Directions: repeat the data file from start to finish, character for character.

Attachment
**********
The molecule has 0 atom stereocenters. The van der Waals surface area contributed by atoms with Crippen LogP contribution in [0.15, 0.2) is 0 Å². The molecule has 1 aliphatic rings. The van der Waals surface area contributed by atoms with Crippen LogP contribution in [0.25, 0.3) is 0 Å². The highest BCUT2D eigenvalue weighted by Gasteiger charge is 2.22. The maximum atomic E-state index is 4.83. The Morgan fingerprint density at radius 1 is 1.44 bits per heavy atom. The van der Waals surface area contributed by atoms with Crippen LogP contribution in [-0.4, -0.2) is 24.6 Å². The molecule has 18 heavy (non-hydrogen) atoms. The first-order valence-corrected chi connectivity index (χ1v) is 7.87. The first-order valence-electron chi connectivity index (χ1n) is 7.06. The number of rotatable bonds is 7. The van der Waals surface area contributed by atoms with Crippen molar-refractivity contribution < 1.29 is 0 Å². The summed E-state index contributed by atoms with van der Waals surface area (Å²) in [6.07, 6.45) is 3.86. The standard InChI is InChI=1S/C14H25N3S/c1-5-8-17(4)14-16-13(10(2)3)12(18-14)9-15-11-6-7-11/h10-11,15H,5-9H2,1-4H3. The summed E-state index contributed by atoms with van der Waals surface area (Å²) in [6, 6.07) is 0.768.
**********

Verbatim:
The molecule has 0 atom stereocenters. The van der Waals surface area contributed by atoms with Crippen LogP contribution in [0.15, 0.2) is 0 Å². The molecule has 1 aliphatic rings. The van der Waals surface area contributed by atoms with Crippen LogP contribution in [0.25, 0.3) is 0 Å². The highest BCUT2D eigenvalue weighted by Gasteiger charge is 2.22. The maximum atomic E-state index is 4.83. The Morgan fingerprint density at radius 1 is 1.44 bits per heavy atom. The van der Waals surface area contributed by atoms with Crippen LogP contribution in [-0.4, -0.2) is 24.6 Å². The molecule has 18 heavy (non-hydrogen) atoms. The first-order valence-corrected chi connectivity index (χ1v) is 7.87. The first-order valence-electron chi connectivity index (χ1n) is 7.06. The number of rotatable bonds is 7. The van der Waals surface area contributed by atoms with Crippen molar-refractivity contribution < 1.29 is 0 Å². The summed E-state index contributed by atoms with van der Waals surface area (Å²) in [6.07, 6.45) is 3.86. The standard InChI is InChI=1S/C14H25N3S/c1-5-8-17(4)14-16-13(10(2)3)12(18-14)9-15-11-6-7-11/h10-11,15H,5-9H2,1-4H3. The summed E-state index contributed by atoms with van der Waals surface area (Å²) in [6, 6.07) is 0.768.